The last two weeks, I was a little bit busy so there were only one Article per week. But now, I will return to the old rhytm with two new Postings per week. So, today's “Plant of the Day” is Dipsacus fullonum L. from the Caprifoliaceae *). In English, this species is known as “wild teasel” and in German as “Wilde Karde”.
D. fullonum - habitus
“Wilde Karde” is a large, herbaceous and biennial plant, which can reach heights between 70 and 200 centimetres (27.6 to 78.7 inches). The stalk grows upright and is very spiky, because it is covered with upright sharp bristles.
The basal leafs are arranged in a rosette, while the foliage leaves follow the decussate leaf pattern. They are lanceolate and have a slightly notched margin (but this doesn't have to be pronounced). The leaf-bases of two opposite leafs are grown together; forming a bag-like structure, which is used to collect rainwater (the name “dipsacus” comes from the word “Dipsa”, which means “thirst” in English. The reason for this that the collected rainwater was drunk by thirsty wanderers and animals).
The bracts are very long and protrudes above the inflorescence significantly.
D. fullosum - on this picture, you can see
the fused leaf-bases
The distinctive inflorescences are terminal heads, which have a cylindrical or conical shaped. Each head consists of many, small flowers with four sepals and petals. The petals are fused to a corolla tube. They have a violet colour.
Flowering time is between July and August. The running of the flowering is pretty interesting, because the flowers in the middle of an inflorescence are the first one, which opens.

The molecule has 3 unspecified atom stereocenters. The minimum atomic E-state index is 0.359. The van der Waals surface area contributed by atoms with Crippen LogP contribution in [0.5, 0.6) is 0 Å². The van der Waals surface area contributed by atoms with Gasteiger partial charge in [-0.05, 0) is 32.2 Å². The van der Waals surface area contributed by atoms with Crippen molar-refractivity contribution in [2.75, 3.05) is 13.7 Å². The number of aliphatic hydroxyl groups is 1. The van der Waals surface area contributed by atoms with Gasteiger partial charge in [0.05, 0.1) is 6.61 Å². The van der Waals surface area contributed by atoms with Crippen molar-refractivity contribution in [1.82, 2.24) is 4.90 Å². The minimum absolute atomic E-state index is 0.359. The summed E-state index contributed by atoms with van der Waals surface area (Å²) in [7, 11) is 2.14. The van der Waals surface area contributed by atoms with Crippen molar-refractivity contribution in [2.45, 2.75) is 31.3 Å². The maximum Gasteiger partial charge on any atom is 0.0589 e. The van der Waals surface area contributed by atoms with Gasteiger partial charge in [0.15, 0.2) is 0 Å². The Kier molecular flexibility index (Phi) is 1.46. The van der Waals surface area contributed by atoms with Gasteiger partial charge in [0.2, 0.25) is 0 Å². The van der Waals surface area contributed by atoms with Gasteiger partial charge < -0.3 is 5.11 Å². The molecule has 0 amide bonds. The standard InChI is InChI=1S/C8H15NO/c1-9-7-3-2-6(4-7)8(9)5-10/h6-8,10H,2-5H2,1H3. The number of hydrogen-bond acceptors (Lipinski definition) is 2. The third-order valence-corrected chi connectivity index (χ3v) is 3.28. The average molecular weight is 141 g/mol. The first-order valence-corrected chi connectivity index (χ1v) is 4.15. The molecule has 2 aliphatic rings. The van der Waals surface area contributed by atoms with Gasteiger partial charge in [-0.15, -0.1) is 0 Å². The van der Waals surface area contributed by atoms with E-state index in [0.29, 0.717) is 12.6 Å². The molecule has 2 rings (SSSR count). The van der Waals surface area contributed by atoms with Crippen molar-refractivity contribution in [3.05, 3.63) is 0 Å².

D. fullosum - old inflorescence
The ripe fruits are Archenes; similar to the fruits of the Asteraceae. The mechanism of spreading is also nearly the same. The plant throws away its fruits, which remain on fur hanging. Ripening time is between September and October.
D. fullosum - closer look at the same old inflorescence
D. fullonum is native to Eurasia and North Africa but can also be found as neophyte in North America. It grows on warm and wet places. Such places are wetlands, riverbanks or flood area. However, the species is also very common on ruderal wastelands and roadsides.
D. fullosum - habitus
In ancient time, D. fullonum was used as medicinal plant. Especially the roots were used to cure jaundice and stomach diseases but also to cure stye and warts. However, the more common used of this plant was in weaving. Weavers used the cylindrical inflorescences of D. fullonum in order to roughen wool.
*) In some literature, the Genus Dipsacus belongs to an own family: the Dipsacaceae. But in other literature, the Dipsacaceae are only a subfamily of the Caprifoliacae called Dipsacoioideae).